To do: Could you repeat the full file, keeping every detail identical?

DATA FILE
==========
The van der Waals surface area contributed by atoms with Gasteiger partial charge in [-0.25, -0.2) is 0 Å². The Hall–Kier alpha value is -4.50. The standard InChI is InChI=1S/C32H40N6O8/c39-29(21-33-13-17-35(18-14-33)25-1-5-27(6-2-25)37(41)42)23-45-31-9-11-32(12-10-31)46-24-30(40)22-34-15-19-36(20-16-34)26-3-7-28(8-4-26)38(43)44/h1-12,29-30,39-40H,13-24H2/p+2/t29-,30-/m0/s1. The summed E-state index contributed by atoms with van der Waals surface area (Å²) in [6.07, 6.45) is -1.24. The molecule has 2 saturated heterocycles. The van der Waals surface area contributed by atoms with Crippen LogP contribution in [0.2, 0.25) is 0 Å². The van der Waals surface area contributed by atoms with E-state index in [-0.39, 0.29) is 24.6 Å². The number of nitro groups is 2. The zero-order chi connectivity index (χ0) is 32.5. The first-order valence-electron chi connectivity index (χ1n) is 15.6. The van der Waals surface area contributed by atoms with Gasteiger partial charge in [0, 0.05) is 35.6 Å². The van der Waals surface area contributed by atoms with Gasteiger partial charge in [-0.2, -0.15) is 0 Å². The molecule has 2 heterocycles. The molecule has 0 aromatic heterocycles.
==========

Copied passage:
The van der Waals surface area contributed by atoms with Gasteiger partial charge in [-0.25, -0.2) is 0 Å². The Hall–Kier alpha value is -4.50. The standard InChI is InChI=1S/C32H40N6O8/c39-29(21-33-13-17-35(18-14-33)25-1-5-27(6-2-25)37(41)42)23-45-31-9-11-32(12-10-31)46-24-30(40)22-34-15-19-36(20-16-34)26-3-7-28(8-4-26)38(43)44/h1-12,29-30,39-40H,13-24H2/p+2/t29-,30-/m0/s1. The summed E-state index contributed by atoms with van der Waals surface area (Å²) in [6.07, 6.45) is -1.24. The molecule has 2 saturated heterocycles. The van der Waals surface area contributed by atoms with Crippen LogP contribution in [0.2, 0.25) is 0 Å². The van der Waals surface area contributed by atoms with E-state index in [-0.39, 0.29) is 24.6 Å². The number of nitro groups is 2. The zero-order chi connectivity index (χ0) is 32.5. The first-order valence-electron chi connectivity index (χ1n) is 15.6. The van der Waals surface area contributed by atoms with Gasteiger partial charge in [0, 0.05) is 35.6 Å². The van der Waals surface area contributed by atoms with Gasteiger partial charge in [-0.2, -0.15) is 0 Å². The molecule has 2 heterocycles. The molecule has 0 aromatic heterocycles.